By Dustin Luca
---- — ANDOVER — After a developer-driven River Road Overlay District plan was pulled from Town Meeting in 2011, a similar proposal — now with town authorship — is ready for the public spotlight.
Known by officials as “ID2,” the to-be-presented industrial zoning district plan seeks to expand business options in two areas of town: the Interstate 93 interchanges off of River Road and Dascomb Road.
It is being proposed jointly by the Planning Board, Andover Green Advisory Board and the recently created Economic Development Council, according to Planning Director Paul Materazzo. The zoning would be enforced via a special permit requiring Planning Board approval, meaning businesses would be approved on a case-by-case basis.
The two targeted areas have already-established industrial cores buzzing with life on a daily basis. But for now, they’re short on amenities and services like coffee shops, small stores, fitness centers and more, according to Economic Development Council Chairman Tim Vaill.
“When they get out of work, they want to go to the dry cleaners, to Starbucks. They want to go somewhere to take care of their daily needs,” Vaill said. “Right now, because we don’t have the zoning, they get out of work and drive to the next town.”
In many cases, these things are out of reach — they may be built elsewhere in town, but far away, where zoning allows for them.
“If you and I were on our lunch break, for us to jump in our car and drive to these services ... You don’t have the time,” Materazzo said. “Allowing the flexibility in these specific areas in town would allow for some of these complimentary services to move forward.”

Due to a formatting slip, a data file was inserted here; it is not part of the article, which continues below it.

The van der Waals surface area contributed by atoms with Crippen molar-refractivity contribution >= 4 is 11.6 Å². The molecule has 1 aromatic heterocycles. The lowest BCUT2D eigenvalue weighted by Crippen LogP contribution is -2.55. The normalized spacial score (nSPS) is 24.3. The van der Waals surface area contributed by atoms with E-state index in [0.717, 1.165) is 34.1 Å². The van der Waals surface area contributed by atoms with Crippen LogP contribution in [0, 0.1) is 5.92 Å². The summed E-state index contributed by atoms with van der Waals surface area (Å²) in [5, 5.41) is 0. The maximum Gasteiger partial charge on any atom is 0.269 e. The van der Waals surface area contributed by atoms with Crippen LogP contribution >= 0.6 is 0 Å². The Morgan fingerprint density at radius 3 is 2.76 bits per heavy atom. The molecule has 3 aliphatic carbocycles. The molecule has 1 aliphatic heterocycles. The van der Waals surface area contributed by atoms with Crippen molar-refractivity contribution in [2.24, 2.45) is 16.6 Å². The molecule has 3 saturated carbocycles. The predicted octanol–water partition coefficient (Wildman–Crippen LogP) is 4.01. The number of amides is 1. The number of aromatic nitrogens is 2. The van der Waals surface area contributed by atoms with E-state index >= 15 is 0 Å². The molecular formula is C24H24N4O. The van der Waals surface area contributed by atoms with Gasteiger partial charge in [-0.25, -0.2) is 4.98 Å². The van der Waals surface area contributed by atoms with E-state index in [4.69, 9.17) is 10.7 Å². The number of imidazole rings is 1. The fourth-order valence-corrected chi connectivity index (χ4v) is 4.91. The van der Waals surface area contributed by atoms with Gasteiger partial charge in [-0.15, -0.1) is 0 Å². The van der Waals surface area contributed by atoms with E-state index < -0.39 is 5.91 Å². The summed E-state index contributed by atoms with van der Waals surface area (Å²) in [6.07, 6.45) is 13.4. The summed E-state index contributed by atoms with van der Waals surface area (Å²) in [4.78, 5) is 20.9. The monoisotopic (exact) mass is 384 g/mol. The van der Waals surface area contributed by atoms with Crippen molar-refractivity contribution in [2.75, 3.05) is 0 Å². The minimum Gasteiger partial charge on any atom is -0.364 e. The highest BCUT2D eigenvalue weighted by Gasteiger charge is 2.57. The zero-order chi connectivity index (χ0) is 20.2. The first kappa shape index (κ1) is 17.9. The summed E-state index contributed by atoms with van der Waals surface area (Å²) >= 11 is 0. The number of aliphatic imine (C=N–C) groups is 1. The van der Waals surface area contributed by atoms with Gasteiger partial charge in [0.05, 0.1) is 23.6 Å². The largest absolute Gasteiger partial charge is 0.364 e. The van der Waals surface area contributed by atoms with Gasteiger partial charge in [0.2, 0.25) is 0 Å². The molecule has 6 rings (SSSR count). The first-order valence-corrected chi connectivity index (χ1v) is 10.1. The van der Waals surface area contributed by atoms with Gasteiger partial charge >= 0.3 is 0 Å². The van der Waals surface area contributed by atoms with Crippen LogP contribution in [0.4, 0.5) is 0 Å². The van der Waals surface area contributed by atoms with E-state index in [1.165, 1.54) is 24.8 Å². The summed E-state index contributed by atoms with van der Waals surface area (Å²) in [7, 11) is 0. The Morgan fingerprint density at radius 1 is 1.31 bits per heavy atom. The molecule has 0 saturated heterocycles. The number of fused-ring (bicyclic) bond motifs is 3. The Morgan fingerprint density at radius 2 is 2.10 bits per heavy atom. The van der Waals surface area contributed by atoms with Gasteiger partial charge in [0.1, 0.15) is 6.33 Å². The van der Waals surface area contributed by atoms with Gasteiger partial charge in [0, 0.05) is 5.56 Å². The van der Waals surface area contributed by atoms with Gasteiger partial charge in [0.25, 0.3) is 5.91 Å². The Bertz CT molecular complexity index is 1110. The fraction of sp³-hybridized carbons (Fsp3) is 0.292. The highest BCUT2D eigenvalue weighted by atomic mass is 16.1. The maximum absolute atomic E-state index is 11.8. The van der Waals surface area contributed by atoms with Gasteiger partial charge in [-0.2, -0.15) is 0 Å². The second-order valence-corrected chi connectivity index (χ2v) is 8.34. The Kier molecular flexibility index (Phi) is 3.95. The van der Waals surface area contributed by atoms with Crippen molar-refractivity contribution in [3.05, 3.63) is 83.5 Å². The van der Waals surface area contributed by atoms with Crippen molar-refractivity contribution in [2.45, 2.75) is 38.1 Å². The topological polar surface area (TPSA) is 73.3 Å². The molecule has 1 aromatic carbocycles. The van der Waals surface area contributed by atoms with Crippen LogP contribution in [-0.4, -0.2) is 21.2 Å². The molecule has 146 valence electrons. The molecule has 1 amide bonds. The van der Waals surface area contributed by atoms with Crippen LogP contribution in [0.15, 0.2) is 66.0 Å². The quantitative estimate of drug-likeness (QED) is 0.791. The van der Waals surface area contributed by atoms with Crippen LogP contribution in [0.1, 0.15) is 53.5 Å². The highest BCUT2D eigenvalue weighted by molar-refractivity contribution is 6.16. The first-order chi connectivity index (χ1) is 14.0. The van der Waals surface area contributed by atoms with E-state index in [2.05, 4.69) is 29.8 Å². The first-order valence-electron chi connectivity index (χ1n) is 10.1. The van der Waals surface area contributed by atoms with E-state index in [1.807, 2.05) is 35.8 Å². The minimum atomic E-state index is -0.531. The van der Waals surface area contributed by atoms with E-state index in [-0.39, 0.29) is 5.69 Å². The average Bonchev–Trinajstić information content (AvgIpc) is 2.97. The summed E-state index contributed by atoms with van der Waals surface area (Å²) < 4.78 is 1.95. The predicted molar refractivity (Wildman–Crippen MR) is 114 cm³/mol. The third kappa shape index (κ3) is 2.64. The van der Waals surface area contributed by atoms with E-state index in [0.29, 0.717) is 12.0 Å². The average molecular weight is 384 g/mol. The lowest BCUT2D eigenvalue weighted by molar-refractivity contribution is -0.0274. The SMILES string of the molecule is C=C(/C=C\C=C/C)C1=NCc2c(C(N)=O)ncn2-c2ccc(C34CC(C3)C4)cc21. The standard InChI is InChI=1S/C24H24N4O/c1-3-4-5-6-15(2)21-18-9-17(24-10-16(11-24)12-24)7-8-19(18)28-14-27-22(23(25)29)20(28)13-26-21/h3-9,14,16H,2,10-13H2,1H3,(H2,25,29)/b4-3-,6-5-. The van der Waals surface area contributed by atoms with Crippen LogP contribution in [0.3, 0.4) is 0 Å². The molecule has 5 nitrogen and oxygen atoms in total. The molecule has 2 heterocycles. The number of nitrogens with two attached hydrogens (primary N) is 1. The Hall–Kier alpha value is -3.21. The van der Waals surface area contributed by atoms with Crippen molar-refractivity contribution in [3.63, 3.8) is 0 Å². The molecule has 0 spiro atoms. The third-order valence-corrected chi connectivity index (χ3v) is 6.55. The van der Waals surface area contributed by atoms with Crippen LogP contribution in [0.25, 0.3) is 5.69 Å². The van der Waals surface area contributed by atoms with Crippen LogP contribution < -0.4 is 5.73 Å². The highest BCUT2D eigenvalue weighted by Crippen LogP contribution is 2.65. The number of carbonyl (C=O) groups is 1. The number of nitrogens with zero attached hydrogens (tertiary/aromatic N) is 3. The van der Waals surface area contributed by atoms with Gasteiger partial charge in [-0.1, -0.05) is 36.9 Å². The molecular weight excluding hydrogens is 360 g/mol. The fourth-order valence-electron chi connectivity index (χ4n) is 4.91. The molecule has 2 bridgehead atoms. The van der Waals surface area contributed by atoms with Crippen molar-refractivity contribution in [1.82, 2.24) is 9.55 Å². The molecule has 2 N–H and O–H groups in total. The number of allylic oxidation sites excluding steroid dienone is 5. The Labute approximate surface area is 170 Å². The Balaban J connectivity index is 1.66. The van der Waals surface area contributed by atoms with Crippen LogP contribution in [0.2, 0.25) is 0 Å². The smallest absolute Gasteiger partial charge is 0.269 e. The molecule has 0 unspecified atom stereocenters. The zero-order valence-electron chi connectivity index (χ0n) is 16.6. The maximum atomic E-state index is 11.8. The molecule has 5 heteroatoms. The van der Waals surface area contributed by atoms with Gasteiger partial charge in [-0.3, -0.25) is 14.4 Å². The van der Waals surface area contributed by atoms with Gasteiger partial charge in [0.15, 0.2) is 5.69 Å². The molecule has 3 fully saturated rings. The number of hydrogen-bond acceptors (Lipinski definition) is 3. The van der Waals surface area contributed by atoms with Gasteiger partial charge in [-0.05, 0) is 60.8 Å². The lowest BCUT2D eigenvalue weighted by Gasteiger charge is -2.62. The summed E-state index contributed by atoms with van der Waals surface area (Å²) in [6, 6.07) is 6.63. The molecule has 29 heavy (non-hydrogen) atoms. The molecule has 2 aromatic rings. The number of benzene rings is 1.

There’s a regional market for small businesses and services around the two I-93 interchanges, but “the market knows Andover is starved for these services,” Materazzo said.
“The services want to be in the community, in Andover,” he said. “Unfortunately, our zoning doesn’t want this to be in town, so what have other communities done? Set up these services right on our borders.”
A private developer saw the demand and drafted a similar plan for the town’s Annual Town Meeting in 2011. The plan, which targeted land around River Road, was withdrawn before residents could vote after the Planning Board voted against recommending it.
That process was a learning experience for town officials, according to Materazzo.
“What we heard from the residents is they’re not opposed to the services, but we don’t want a big box store to open up,” Materazzo said.
The largest restriction in the plan is that nothing above 25,000 square feet could be built in the two zoning areas. That would block out “big box stores” while giving smaller chains, restaurants, stores and fitness centers a place to set up shop, according to Vaill.
The town is looking for “whatever it might be that you, as a worker, might want to shop after work, or maybe during lunch,” Vaill said. “What we’re trying to rule out is the big box Wal-Mart, Lowes, the big boxes that wouldn’t add to the culture in those areas.”
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